In June of 1988 John Gardner’s seventh James Bond 007 novel, Scorpius, was published. Continuing on after his previous James Bond novels Licence Renewed, For Special Services, Icebreaker, Role Of Honour, Nobody Lives Forever, and No Deals, Mr. Bond this seventh original 007 novel was ‘set to outsell’ the previous six Bond novels, according the UK 1st edition hardcover. CBn takes a look back at Scorpius. Included are trivia notes about the book and CBn forum fan reactions.
Special Branch are not usually interested in dead bodies found floating in the Thames, except when the corpse is a young girl with an impeccable background when they become very interested indeed. So interested that they call on the legendary M, head of Secret Service.
In turn M sends for Commander James Bond, for the body has yielded two things of interest. First, the only telephone number in her diary is that of Bond; second, she is carrying a credit card which has never been heard of before on either side of the Atlantic.
Soon, Bond finds himself caught up in an unusual mixture of intrigue and mayhem involving a strange, but deadly, quasi-religious sect known as the Society of the Meek Ones; their leader the soft-spoken Father Valentine, who has links with the shadowy Vladimir Scorpius, nicknamed ‘The King of Terror’ because he is the largest arms dealer to various terrorist factions worldwide.
Naturally, with evil comes the good – the society girl, the Hon. Trilby Shrivenham, and an American IRS undercover agent, the gorgeous Harriet Horner. Good girls? Only time will tell.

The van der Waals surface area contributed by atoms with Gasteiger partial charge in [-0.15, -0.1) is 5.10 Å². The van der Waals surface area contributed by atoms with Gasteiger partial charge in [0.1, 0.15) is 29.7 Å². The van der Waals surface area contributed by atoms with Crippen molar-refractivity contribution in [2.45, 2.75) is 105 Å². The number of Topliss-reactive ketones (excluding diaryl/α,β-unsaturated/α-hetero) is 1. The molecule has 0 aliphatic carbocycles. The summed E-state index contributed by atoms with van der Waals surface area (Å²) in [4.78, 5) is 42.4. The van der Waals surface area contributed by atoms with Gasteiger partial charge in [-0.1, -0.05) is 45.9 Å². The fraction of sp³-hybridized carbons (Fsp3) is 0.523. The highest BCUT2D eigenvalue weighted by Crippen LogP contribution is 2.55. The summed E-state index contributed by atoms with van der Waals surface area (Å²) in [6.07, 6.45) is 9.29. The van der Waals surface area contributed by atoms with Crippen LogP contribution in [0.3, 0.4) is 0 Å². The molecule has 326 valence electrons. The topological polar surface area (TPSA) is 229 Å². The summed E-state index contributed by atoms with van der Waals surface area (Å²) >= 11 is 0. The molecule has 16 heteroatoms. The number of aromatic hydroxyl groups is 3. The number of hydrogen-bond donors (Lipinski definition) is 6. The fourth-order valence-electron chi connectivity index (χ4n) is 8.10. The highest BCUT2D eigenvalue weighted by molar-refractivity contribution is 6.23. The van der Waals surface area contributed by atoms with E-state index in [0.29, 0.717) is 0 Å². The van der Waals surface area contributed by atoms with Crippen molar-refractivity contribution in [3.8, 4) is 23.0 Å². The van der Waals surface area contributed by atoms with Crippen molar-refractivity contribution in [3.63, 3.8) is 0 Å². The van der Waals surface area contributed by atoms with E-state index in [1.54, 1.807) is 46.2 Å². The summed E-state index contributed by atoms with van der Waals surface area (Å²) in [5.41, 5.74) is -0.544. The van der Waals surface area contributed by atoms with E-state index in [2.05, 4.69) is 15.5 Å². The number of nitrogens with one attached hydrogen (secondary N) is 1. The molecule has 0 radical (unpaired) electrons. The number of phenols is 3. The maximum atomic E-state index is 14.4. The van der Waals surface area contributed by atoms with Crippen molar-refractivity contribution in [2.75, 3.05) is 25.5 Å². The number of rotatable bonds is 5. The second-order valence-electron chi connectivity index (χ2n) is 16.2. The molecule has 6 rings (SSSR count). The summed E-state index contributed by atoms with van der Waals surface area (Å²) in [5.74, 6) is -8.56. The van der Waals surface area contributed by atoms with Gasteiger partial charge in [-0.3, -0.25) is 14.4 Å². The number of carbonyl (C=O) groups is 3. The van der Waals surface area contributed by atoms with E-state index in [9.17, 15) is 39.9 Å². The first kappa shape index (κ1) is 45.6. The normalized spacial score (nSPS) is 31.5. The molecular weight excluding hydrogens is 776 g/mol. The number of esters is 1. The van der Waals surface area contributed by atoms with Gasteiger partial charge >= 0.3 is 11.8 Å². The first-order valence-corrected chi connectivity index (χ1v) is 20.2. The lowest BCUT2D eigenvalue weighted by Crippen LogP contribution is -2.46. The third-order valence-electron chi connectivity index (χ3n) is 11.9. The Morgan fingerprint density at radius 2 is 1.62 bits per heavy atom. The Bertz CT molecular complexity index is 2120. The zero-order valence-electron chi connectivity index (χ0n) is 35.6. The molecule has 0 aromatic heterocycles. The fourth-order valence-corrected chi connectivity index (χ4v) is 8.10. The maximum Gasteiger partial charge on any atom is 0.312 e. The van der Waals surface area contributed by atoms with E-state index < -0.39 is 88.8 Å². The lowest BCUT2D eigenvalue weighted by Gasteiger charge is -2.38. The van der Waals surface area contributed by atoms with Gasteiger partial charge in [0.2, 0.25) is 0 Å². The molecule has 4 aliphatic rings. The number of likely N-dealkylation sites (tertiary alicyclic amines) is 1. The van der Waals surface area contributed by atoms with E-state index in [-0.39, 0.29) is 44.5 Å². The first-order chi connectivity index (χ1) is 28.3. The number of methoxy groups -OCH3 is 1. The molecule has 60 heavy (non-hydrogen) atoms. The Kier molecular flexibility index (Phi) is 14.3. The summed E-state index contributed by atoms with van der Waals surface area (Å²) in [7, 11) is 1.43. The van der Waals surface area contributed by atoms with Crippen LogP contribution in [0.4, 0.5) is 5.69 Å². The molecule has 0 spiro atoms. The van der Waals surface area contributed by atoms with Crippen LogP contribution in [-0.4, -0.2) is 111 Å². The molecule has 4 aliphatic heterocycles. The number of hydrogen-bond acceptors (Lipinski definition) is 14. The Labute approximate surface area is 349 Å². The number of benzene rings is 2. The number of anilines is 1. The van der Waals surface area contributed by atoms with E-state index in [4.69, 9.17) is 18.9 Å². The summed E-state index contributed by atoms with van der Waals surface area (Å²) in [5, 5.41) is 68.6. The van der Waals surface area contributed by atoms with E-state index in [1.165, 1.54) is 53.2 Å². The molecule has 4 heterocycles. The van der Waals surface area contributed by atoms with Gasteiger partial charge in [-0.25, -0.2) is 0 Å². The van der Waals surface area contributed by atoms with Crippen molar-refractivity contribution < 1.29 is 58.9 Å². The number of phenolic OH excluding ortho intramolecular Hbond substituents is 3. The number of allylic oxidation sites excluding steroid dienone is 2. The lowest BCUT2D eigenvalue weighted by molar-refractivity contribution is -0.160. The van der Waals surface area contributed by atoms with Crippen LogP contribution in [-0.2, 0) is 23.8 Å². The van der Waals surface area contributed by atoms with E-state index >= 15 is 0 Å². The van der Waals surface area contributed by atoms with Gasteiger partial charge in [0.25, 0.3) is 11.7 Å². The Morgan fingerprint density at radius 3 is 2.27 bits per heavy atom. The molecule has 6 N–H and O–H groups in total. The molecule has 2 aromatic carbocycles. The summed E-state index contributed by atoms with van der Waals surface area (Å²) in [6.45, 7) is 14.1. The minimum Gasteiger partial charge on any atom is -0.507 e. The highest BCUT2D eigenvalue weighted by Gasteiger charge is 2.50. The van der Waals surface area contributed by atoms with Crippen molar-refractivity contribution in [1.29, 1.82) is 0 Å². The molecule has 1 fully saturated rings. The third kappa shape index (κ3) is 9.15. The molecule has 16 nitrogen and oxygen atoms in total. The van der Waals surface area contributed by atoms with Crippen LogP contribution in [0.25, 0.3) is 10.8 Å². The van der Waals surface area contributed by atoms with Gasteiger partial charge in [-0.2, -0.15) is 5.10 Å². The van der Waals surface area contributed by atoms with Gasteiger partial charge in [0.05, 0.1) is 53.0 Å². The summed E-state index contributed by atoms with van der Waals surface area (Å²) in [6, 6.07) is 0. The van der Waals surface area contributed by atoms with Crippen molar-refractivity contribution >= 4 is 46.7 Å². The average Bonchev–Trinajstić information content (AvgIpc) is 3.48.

Intrigue builds on intrigue and, as ever, Bond soon finds himself in the middle of a deadly game of terrorism and arms supplies. A game in which he is pitted against one of the most ruthless and sinister villains that Bond has ever encountered.
After six best-selling Bond books John Gardner’s seventh is set to outsell tham all.
UK First Edition Hardback
- Scorpius was the first book to be published under the Hodder & Stoughton label.
- While watching The Untouchables on and airplane, James Bond acknowledges that “a favorite actor” of his plays a Chicago cop (Sean Connery).
- Ian Fleming’s name was dropped from the cover of the US paperback starting with Scorpius, never to return.
- The name Father Valentine is featured in the novel, while the name of Ian Fleming’s father was Valentine.
- 1988: 1st British Hardback Edition
- 1988: 1st American Putnam Hardback Edition
- 1988: 1st British Guild Bookclub Edition
- 1988: 1st American Thorndike/Chivers Press Large Print Edition
- 1988: 1st Canadian Stoddart Hardback Edition
- 1989: 1st British Coronet Paperback Edition
- 1989: 1st British ISIS Large Print Books Large Print Edition
- 1990: 1st American Charter Paperback Edition
Relationship to the film series
- Scorpius: Book: Villain Valintine Scorpius uses a religious cult to front his nefarious activities.
- Licence To Kill (1989) – Villain Franz Sanchez uses a religious cult to front his nefarious activities.
I don’t like very much this book. I found it boring; epecially the beginning which is way too long. There are some good ideas but not very well exploited although I quite like the part in the swamp with the snakes, but that’s all.
CBn Forum member Cesari
I remember the thing with the snakes, which I am deathly afraid of. I tried to re-read it recently, too, and it just didn’t work for me.